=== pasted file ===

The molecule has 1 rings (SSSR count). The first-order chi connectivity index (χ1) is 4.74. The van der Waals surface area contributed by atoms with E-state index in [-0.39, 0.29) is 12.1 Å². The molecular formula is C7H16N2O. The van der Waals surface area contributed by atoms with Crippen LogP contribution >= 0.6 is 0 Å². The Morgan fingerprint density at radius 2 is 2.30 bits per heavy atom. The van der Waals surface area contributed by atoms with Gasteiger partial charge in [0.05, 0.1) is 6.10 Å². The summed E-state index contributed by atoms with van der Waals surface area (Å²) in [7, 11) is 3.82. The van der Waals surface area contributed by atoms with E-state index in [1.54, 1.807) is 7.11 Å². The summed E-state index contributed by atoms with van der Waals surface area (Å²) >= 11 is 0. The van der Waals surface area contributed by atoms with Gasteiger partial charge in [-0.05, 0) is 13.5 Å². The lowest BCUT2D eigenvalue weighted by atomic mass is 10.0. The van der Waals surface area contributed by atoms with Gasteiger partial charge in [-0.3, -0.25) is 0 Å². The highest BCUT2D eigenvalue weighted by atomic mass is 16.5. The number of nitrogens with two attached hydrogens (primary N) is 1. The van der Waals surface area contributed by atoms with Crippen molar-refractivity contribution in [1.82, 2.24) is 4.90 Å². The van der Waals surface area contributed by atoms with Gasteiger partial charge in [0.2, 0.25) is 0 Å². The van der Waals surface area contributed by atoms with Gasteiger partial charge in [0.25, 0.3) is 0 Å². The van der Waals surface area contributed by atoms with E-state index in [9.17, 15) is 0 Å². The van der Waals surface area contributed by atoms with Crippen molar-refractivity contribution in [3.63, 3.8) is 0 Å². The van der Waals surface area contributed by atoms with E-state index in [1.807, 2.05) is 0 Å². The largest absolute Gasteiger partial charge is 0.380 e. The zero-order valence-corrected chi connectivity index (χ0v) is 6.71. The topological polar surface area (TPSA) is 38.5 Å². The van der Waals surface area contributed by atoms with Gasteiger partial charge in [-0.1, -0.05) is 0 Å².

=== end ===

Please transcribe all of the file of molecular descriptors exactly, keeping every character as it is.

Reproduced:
The molecule has 1 rings (SSSR count). The first-order chi connectivity index (χ1) is 4.74. The van der Waals surface area contributed by atoms with E-state index in [-0.39, 0.29) is 12.1 Å². The molecular formula is C7H16N2O. The van der Waals surface area contributed by atoms with Crippen LogP contribution >= 0.6 is 0 Å². The Morgan fingerprint density at radius 2 is 2.30 bits per heavy atom. The van der Waals surface area contributed by atoms with Gasteiger partial charge in [0.05, 0.1) is 6.10 Å². The summed E-state index contributed by atoms with van der Waals surface area (Å²) in [7, 11) is 3.82. The van der Waals surface area contributed by atoms with E-state index in [1.54, 1.807) is 7.11 Å². The summed E-state index contributed by atoms with van der Waals surface area (Å²) >= 11 is 0. The van der Waals surface area contributed by atoms with Gasteiger partial charge in [-0.05, 0) is 13.5 Å². The lowest BCUT2D eigenvalue weighted by atomic mass is 10.0. The van der Waals surface area contributed by atoms with Gasteiger partial charge in [-0.3, -0.25) is 0 Å². The highest BCUT2D eigenvalue weighted by atomic mass is 16.5. The number of nitrogens with two attached hydrogens (primary N) is 1. The van der Waals surface area contributed by atoms with Crippen molar-refractivity contribution in [1.82, 2.24) is 4.90 Å². The van der Waals surface area contributed by atoms with Gasteiger partial charge in [0.2, 0.25) is 0 Å². The van der Waals surface area contributed by atoms with Gasteiger partial charge in [0.25, 0.3) is 0 Å². The van der Waals surface area contributed by atoms with E-state index in [9.17, 15) is 0 Å². The van der Waals surface area contributed by atoms with Crippen molar-refractivity contribution in [3.63, 3.8) is 0 Å². The van der Waals surface area contributed by atoms with E-state index in [1.807, 2.05) is 0 Å². The largest absolute Gasteiger partial charge is 0.380 e. The zero-order valence-corrected chi connectivity index (χ0v) is 6.71. The topological polar surface area (TPSA) is 38.5 Å². The van der Waals surface area contributed by atoms with Gasteiger partial charge in [-0.1, -0.05) is 0 Å².